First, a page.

News Articles

Advocates of Disney boycott say SBC reflects Christian attitude

JACKSONVILLE, Fla. (BP)–Is the Southern Baptist Convention, in its boycott of The Disney Company, being mean-spirited and homophobic (fearful of homosexuals)?
Yes, say various critics of the SBC stance.
No, reply boycott defenders, saying the boycott seeks to reflect both God’s holiness and his love.
The question was tackled by Timothy Patterson, pastor of First Baptist Church, Glen St. Mary, Fla., in a pro-boycott “Viewpoints” column in the Florida Baptist Witness newsjournal July 24.
Bill White, pastor of University Baptist Church, Coral Gables, wrote an accompanying column opposing the Disney boycott.
“Will the lost world understand what we are doing and saying? Probably not,” Patterson wrote of the resolution adopted by messengers to the SBC’s June annual meeting in Dallas endorsing a boycott, in keeping with Christian stewardship, to counter Disney’s promotion of “immoral ideologies such as homosexuality, infidelity, and adultery, which are biblically reprehensible and abhorrent to God and His plan for the world that He loves.”
“Will all of the Body of Christ understand why we are doing this?” Patterson continued, answering, “We have never been in full agreement on any one subject, and I doubt that will change.”
Patterson then recounted: “Someone told me that because of this boycott we will offend the homosexual community and lessen our chances of winning them to Christ.
“It is not my desire or the desire of our convention to alienate or offend anyone. We should, and must, be about the business of winning the lost world to Jesus,” Patterson wrote. “Some will perceive this as being unloving, but in reality, to remain complacent and unresponsive to the blatant propagation of immorality is the epitome of unloving. If I have to make a choice in offending a lost man or offending and hurting one of our young Christians or our children by not standing up for what is morally and biblically right, I will choose to offend the lost man according to the principles taught in 1 Corinthians 8:9-13,” a Bible passage about mature believers being careful with the beliefs of newer believers.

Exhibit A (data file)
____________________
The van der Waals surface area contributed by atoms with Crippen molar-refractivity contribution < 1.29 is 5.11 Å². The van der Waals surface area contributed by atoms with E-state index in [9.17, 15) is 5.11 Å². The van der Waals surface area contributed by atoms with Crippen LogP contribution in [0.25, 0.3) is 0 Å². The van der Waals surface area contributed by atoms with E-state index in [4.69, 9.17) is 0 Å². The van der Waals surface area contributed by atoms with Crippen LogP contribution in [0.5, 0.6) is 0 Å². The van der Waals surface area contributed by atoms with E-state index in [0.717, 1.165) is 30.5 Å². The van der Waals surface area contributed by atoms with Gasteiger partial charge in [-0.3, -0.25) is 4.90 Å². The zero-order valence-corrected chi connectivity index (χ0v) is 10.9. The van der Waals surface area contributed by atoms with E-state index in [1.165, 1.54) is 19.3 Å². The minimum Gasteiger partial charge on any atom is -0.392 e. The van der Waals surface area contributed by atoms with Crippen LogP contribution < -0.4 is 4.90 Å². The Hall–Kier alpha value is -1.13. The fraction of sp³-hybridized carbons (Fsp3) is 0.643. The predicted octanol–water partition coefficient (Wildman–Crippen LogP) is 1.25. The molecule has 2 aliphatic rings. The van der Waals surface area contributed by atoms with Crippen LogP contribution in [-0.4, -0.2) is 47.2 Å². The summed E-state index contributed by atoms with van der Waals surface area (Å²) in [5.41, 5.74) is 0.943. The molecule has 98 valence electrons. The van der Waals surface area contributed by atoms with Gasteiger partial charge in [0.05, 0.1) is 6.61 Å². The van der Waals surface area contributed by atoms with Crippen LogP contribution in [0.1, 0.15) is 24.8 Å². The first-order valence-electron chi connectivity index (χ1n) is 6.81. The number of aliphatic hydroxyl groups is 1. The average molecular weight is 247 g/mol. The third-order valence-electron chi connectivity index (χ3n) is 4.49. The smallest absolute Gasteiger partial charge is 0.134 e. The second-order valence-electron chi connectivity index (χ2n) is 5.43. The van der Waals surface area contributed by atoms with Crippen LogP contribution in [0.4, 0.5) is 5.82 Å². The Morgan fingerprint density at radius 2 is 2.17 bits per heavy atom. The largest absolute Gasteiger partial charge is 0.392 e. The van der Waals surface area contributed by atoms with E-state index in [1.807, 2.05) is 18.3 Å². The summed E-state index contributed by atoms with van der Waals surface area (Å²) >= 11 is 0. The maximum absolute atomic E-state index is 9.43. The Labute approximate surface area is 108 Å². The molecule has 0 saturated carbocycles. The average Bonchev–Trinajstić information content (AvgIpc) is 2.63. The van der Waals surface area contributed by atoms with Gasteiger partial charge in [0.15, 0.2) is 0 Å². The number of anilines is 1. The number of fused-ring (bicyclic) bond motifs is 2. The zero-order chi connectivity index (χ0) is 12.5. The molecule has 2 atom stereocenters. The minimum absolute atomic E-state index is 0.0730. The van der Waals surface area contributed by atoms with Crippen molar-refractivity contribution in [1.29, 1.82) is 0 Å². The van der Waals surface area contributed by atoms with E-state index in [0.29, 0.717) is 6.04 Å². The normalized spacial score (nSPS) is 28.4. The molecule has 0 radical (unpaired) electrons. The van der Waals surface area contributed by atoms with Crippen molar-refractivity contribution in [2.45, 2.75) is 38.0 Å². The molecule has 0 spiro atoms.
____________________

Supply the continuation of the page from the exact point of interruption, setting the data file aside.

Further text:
Patterson urged: “… we must not lose our passion for the holiness of God.”
“We will get ‘bloody’ over this one,” he acknowledged. “It is not something my flesh or my social respectability wants to do, but we cannot sit by idly while the anti-God forces of this world march on.”
White, meanwhile, contended that the Disney boycott is “damaging to our evangelistic witness.”
According to White: “This boycott and other efforts like it, though outwardly appearing ‘righteous,’ produce the opposite result. Instead of being drawn to Christ, people are repelled by what seems to be self-righteous judgmentalism. The church is ridiculed and people easily discount any other message we have to share through guilt by association. For this reason, such a boycott is damaging to the central Kingdom cause. Biblically speaking, real life change and transformation come from the Holy Spirit, not through the external coercion of political and economic maneuvering (John 3:3, 2 Cor. 5:17, John 8:36, Gal. 5:16-25).”
The boycott resolution adopted by the SBC notes, “… this is not an attempt to bring The Disney Company down, but to bring Southern Baptists up to the moral standard of God,” because: “Everything Christians possess of time, money, and resources is given to them by God as a stewardship for which they will give an account before a holy God … .”
The resolution urges “all Southern Baptists to graciously communicate the reasons for their individual actions to The Disney Company and other companies,” noting that Disney “is not the only such provider” of morally objectionable movies and television programs.